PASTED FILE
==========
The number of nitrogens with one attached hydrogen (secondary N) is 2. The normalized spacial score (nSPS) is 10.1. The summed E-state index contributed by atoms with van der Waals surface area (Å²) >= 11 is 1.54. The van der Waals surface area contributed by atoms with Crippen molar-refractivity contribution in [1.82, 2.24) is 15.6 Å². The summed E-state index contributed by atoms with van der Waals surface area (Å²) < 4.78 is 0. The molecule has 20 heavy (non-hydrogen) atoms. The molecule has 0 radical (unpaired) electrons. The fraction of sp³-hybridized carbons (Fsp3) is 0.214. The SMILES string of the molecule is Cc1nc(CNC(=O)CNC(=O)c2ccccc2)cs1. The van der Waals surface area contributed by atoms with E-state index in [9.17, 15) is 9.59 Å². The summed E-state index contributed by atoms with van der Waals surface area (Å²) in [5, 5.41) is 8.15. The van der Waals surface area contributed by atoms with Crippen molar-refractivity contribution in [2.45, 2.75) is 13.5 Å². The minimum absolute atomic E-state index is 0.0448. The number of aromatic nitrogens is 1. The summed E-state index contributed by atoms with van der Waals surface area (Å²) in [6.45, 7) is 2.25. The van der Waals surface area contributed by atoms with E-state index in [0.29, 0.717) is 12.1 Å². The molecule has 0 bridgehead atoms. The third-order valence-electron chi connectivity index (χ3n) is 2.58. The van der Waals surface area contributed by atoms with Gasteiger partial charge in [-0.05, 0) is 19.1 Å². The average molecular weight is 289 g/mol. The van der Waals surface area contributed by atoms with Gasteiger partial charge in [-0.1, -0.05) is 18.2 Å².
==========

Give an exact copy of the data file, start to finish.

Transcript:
The number of nitrogens with one attached hydrogen (secondary N) is 2. The normalized spacial score (nSPS) is 10.1. The summed E-state index contributed by atoms with van der Waals surface area (Å²) >= 11 is 1.54. The van der Waals surface area contributed by atoms with Crippen molar-refractivity contribution in [1.82, 2.24) is 15.6 Å². The summed E-state index contributed by atoms with van der Waals surface area (Å²) < 4.78 is 0. The molecule has 20 heavy (non-hydrogen) atoms. The molecule has 0 radical (unpaired) electrons. The fraction of sp³-hybridized carbons (Fsp3) is 0.214. The SMILES string of the molecule is Cc1nc(CNC(=O)CNC(=O)c2ccccc2)cs1. The van der Waals surface area contributed by atoms with E-state index in [9.17, 15) is 9.59 Å². The summed E-state index contributed by atoms with van der Waals surface area (Å²) in [5, 5.41) is 8.15. The van der Waals surface area contributed by atoms with Crippen molar-refractivity contribution in [2.45, 2.75) is 13.5 Å². The minimum absolute atomic E-state index is 0.0448. The number of aromatic nitrogens is 1. The summed E-state index contributed by atoms with van der Waals surface area (Å²) in [6.45, 7) is 2.25. The van der Waals surface area contributed by atoms with E-state index in [0.29, 0.717) is 12.1 Å². The molecule has 0 bridgehead atoms. The third-order valence-electron chi connectivity index (χ3n) is 2.58. The van der Waals surface area contributed by atoms with Gasteiger partial charge in [-0.05, 0) is 19.1 Å². The average molecular weight is 289 g/mol. The van der Waals surface area contributed by atoms with Gasteiger partial charge in [-0.1, -0.05) is 18.2 Å².